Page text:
overactivity of this left hemisphere activation system.
In contrast, Tucker proposes a right hemispheric specialization
for phasic arousal responses to perceptual input which exerts its
control through habituation. The presumed neurochemical substrate for
this specialization is the norephinephrine system which some
investigations have suggested is represented to a greater extent in
the right hemisphere (Oke, Keller, Mefford, 4 Adams, 1978; Oke, Lewis,
& Adams, 1980). Lateralized norephinephrine pathways are known to
show a pattern of widespread distribution throughout the brain
providing the necessary substrate for arousal responses and
facilitation of orienting to novelty. In support of this, Tucker
notes greater right hemisphere ability in tasks of "global" versus
"local" processing, requiring integration of perceptual input (Levy,
1969; Nebes, 1974). In addition, he cites evidence from the
psychiatric literature suggesting greater right hemisphere involvement
in hysteric personalities euphoric and often indifferent emotional
responses which appear analogous to the responses of right hemisphere
damaged patients (Galin, Diamond, & Braff, 1977; Gur & Gur, 1975;
Smokier & Shevrin, 1979).

42
Tucker suggests that the two hemisphere's differing modes of
processing may be the primary factor in lateralized valence effects
reported in the literature. He hypothesizes that what we experience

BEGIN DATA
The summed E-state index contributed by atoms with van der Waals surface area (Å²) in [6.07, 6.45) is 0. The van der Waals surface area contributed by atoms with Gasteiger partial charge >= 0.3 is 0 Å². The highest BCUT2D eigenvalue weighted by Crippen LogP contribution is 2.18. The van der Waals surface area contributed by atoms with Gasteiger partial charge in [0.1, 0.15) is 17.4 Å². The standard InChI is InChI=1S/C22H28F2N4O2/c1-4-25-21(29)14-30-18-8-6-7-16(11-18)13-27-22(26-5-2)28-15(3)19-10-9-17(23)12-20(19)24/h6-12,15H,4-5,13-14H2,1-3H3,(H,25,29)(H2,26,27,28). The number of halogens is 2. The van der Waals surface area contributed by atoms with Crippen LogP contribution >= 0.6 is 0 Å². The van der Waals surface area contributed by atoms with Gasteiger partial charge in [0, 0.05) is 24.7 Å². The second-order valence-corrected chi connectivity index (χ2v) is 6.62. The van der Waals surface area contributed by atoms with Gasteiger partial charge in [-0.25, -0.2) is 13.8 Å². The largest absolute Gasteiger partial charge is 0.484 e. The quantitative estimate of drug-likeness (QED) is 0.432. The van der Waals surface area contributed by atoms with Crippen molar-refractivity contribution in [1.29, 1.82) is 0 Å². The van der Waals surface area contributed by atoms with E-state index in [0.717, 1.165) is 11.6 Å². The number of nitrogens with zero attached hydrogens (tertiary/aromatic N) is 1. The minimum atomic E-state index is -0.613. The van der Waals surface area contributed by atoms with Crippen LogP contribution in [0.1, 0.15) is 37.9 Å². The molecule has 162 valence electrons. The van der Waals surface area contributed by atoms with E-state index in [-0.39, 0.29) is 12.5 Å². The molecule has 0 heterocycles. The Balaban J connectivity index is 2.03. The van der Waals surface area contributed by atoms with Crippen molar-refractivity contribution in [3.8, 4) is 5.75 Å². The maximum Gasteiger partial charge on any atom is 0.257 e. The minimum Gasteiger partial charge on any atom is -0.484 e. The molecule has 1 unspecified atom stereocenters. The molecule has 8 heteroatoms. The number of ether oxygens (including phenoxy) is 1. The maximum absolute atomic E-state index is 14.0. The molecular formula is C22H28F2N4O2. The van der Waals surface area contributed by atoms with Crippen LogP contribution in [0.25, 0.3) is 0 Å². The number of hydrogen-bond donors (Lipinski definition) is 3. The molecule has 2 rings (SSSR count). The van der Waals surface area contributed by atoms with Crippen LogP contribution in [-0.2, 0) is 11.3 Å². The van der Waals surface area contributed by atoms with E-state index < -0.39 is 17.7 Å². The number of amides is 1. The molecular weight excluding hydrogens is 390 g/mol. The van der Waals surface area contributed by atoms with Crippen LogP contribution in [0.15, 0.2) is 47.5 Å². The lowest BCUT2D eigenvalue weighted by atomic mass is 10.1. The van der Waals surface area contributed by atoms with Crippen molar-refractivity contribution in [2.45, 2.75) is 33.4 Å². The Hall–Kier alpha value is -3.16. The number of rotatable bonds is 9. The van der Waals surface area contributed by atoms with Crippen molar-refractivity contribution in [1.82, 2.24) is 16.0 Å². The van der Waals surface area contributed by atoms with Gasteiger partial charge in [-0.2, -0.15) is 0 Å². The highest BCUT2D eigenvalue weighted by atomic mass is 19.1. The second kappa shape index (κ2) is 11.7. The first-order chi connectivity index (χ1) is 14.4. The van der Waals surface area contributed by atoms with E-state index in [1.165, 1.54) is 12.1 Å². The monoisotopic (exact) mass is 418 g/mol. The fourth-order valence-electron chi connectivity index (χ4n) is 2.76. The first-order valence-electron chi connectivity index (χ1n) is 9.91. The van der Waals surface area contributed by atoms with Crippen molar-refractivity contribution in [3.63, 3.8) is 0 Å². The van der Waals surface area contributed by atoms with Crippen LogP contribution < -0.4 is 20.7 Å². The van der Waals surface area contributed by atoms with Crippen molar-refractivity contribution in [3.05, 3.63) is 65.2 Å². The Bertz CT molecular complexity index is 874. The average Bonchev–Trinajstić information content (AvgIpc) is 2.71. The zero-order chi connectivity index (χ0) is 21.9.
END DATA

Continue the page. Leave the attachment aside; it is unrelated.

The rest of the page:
as emotions arise from operation of these arousal and attentional
modulatory processes.
Heilman's Model
From investigations of indifference reaction associated with
right hemisphere damage and unilateral neglect syndrome, Heilman and
colleagues (1983) have suggested a model of emotional processing based
on hemispheric differences in arousal-activation responses. Heilman
has suggested that right hemisphere damaged patient's difficulties in
emotional expression may be a result of (a) deficits in arousal-
activation and (b) an ability to develop an appropriate cognitive
state due to basic deficits in comprehension of prosodic elements of
speech and affective facial expressions. Patients with indifference
reaction often have the unilateral neglect syndrome in which they may
fail to orient, report, or respond to stimuli in the contralateral
side of space (Denny-Brown et al 1952; Gainotti, 1972; Heilman &
Valenstein, 1972). Heilman et al. have suggested that unilateral
neglect is a defect in attenuation-arousal-activation due to
disruption of a corticolimbic-reticular loop (Heilman & Van Den Abel,
1979). Based on the fact that neglect occurs most often following
right hemisphere damage, he has proposed that the right hemisphere may
be dominant for mediating attention-arousal-activation responses.
To investigate arousal responses in brain impaired patients,
Heilman et al. (1978) stimulated the forearm ipsilateral to the side

43
of lesion in RHD and LHD patients while recording galvanic skin
response from the same side. The authors noted that RHD patients had
significantly smaller GSR arousal responses than LHD patients or
nonbrain damaged control subjects. Similarly, Morrow, Urtunski, Kim,
and Boiler (1981) presented LHD and RHD patients with neutral and
emotional stimuli. Right hemisphere patients showed decreased
galvanic skin responses to both neutral as well as emotional stimuli
relative to LHD patients.
More recently, Yokoyama, Jennings, Ackles, Hood, and Boiler
(1987) have looked at heart rate and reaction time responses in
patients with right unilateral hemispheric lesions. These authors
found that RHD patients had significantly slower reaction times and
decreased heart rate responses (both deceleratory as well as
acceleratory) relative to LHD patients. These findings indicate that